/ 29 November 2013

Lax Assembly discipline irks chief whip Stone Sizani

ANC chief whip Stone Sizani.
ANC chief whip Stone Sizani.

The ANC chief whip holds one of the most powerful positions in Parliament, but over the past 20 years no chief whip has completed a term in office.

So all eyes were on Stone Sizani when he took over from Mathole Motshekga in June this year, and his first day in office was indeed full of drama.

He took office on June 20, the same day the National Assembly was scheduled to pass the contentious Labour Relations Amendment Bill, which deals with labour brokers and the protection of vulnerable workers, among other things.

The Bill couldn't be passed for lack of a quorum in the House, after Democratic Alliance MPs, except deputy chief whip Sandy Kalyan, walked out of the House in protest against the legislation. 

The National Assembly was 34 MPs short of the required 50% plus one (201 MPs) to vote on a Bill.

The ANC, with its 264 MPs, could easily have made the quorum, even without the presence of opposition MPs, but a large number of them were nowhere to be found.

"I and many serious members of Parliament who understand the importance of that Bill knew that it should have been passed, and yet members were not in the House on that particular day," Sizani recalled this week.

"It was traumatic for me, because I didn't expect that members of the ANC who [associate] themselves [with] the name of the ANC would do that."

Sizani said that, although discipline and attendance have improved in his caucus since that first day, Parliament can do more to enforce the rules.

"On Robben Island [the prison], we had members of various political parties and each party would subject its members to the discipline of the party besides the prison rules.

"Here in Parliament, political ­parties are doing the same, but there is no overall authority that deals with the behaviour of MPs."

Sizani gave an example of two MPs who stormed out of a portfolio committee meeting earlier this year, with one of them allegedly swearing at the minister of agriculture, forestry and fisheries, Tina Joemat-Pettersson, calling her a "lying bitch".

"The institution under whose ­auspices the portfolio committee was conducting that business has done nothing up to now. The political party is expected to insist on the discipline of its members. I'm suggesting that there is something wrong in that arrangement," said Sizani.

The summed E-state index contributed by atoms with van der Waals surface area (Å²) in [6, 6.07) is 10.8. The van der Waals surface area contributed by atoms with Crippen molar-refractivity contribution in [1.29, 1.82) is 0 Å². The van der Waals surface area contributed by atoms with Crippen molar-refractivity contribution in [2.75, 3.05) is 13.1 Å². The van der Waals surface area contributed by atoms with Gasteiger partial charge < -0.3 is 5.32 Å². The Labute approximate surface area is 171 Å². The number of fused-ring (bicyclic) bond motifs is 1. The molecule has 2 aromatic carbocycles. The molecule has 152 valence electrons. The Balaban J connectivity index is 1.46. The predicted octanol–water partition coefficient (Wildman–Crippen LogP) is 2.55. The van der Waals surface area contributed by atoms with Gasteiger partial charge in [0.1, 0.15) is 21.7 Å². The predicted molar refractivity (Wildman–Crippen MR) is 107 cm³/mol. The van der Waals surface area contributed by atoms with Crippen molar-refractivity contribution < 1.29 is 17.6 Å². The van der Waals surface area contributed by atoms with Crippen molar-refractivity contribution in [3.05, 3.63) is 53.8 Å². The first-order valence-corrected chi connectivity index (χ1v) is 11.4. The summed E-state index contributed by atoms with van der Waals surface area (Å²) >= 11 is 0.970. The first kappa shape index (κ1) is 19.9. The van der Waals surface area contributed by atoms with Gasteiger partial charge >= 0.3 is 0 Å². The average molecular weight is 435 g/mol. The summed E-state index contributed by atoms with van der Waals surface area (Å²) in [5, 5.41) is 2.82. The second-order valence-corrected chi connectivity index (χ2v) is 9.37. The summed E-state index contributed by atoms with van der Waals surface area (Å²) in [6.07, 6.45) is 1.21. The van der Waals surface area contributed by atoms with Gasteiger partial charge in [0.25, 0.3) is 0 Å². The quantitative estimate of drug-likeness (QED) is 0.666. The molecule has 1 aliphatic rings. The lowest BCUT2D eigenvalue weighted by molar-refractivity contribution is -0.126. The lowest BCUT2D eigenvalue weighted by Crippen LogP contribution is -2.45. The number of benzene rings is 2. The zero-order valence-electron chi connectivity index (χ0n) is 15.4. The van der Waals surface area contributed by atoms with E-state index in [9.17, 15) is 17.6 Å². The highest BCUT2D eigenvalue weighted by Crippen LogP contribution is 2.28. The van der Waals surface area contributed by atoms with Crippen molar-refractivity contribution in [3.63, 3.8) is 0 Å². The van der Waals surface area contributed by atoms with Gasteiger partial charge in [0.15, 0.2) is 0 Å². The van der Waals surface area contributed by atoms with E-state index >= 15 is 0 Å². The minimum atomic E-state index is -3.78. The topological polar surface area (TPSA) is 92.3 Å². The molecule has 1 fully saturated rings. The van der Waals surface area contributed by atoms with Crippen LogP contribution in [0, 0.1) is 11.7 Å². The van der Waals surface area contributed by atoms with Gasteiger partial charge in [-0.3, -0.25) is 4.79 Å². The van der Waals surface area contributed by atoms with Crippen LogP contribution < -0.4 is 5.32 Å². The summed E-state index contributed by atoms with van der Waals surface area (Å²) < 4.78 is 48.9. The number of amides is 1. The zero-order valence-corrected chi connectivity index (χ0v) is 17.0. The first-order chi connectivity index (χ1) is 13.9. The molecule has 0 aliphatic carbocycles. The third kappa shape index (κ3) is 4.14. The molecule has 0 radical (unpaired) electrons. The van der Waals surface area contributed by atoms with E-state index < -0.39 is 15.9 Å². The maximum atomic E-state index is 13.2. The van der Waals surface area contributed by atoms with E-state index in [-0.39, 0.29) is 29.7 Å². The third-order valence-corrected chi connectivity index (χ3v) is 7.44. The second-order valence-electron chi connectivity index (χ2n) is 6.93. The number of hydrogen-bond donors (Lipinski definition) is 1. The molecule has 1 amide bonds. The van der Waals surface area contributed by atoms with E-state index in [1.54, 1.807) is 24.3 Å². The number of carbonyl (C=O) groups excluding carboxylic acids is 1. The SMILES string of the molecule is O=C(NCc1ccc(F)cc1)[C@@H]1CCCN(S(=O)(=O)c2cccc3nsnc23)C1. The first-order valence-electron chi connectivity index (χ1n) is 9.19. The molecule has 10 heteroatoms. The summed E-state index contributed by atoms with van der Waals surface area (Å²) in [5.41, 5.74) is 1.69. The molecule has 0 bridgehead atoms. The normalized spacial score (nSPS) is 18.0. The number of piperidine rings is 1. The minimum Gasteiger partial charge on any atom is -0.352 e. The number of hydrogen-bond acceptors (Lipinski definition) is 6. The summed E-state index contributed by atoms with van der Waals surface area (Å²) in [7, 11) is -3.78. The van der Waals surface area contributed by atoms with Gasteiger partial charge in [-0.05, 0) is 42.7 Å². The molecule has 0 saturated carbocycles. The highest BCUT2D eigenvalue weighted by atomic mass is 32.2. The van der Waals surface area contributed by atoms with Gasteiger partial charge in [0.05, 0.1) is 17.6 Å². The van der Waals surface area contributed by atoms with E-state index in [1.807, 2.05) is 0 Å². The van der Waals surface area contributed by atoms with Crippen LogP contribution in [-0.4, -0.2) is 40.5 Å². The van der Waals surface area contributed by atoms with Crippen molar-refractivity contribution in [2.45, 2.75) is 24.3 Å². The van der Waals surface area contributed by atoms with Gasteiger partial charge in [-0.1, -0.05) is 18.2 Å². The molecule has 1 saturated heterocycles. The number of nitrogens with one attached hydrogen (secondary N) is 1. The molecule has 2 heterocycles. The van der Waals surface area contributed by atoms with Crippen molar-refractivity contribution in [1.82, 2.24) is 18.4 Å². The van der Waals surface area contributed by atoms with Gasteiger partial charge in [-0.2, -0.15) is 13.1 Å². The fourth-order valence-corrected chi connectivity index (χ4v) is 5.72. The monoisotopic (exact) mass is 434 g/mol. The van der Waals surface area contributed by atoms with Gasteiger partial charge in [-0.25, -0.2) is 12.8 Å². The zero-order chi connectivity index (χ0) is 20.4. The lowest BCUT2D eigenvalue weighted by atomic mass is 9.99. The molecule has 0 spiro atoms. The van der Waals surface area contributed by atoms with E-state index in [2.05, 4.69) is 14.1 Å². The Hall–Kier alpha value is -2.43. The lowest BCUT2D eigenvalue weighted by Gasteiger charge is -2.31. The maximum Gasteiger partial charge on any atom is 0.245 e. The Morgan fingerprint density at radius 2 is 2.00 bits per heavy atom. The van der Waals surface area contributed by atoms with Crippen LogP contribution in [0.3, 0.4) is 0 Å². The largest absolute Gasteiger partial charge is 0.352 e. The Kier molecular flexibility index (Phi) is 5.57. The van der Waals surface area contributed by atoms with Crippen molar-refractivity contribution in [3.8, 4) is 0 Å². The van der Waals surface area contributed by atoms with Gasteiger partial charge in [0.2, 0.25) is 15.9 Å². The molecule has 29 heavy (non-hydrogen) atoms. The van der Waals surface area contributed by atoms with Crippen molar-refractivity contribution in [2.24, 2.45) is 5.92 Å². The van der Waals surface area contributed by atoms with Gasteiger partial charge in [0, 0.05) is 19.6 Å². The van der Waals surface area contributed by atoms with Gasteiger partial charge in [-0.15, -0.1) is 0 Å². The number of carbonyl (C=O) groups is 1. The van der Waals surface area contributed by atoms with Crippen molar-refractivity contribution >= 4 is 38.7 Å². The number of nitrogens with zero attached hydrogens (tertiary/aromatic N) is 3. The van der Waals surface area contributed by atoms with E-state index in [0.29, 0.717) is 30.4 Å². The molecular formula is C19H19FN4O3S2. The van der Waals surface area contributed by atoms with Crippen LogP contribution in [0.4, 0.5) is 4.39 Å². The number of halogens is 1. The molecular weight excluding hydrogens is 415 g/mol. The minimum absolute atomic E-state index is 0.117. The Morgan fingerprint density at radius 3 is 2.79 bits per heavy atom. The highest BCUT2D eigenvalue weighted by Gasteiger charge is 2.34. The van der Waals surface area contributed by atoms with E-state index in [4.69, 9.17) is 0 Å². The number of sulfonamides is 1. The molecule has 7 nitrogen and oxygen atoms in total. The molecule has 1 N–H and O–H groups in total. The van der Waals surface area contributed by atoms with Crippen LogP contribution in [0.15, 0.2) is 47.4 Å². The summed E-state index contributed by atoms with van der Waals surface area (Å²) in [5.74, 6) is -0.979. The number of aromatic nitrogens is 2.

He said that, in the case of Parliament, though political parties can deal with moulding the character and behaviour of their MPs, the institution should enforce decorum.

"[There is] a huge gap in the rules. We have been employed to perform a function – appointed by the voters to pass laws – and if you are not here to pass the law … where are you?"

Sizani recently butted heads with public protector Thuli Madonsela over her report on the R208-million security upgrades at President Jacob Zuma's home in Nkandla.

"I wrote to the speaker [Max Sisulu], saying that he must advise her that she was created by Parliament, so she was supposed to report to Parliament.

"She responded to my letter, saying: Please advise Sizani to read before he writes. She was criticising my letter, [but] her law forbids [her to] write that kind of letter."

Madonsela had raised concern about there being no oversight committee to hold the president or presidency to account. She was reported as having said that, as a result of this gap, she did not know where she should table her Nkandla report.

"We know there's a history [regarding] this question here in Parliament; why she chose to be part of that history, I don't know," said Sizani.

Sizani said that they decided not to respond to Madonsela's letter.

He said there is no need to have a specific oversight committee to which the presidency is accountable because it is not a line function but a facilitating, ­overseeing body. "Why is the presidency supposed to have a specific committee, when [Zuma] reports to Parliament as the head of state? Why do we hound the president, by the way?"

Sizani dismissed the view that ANC MPs are soft in their oversight of Zuma and his executive.

"If you go through the questions that have been asked by the ANC, a question why the president of the republic would support an African Union resolution to postpone the prosecution of the Kenyan president in the International Criminal Court cannot be a sweetheart question."

Sizani said there is no need to "insult" the president or ministers.

"Of course, the opposition attacks the person of the president. It denigrates the stature of the president. Nowhere in the world would you find MPs insulting the president. [Here], you'll find that people stop short of saying the president is a liar."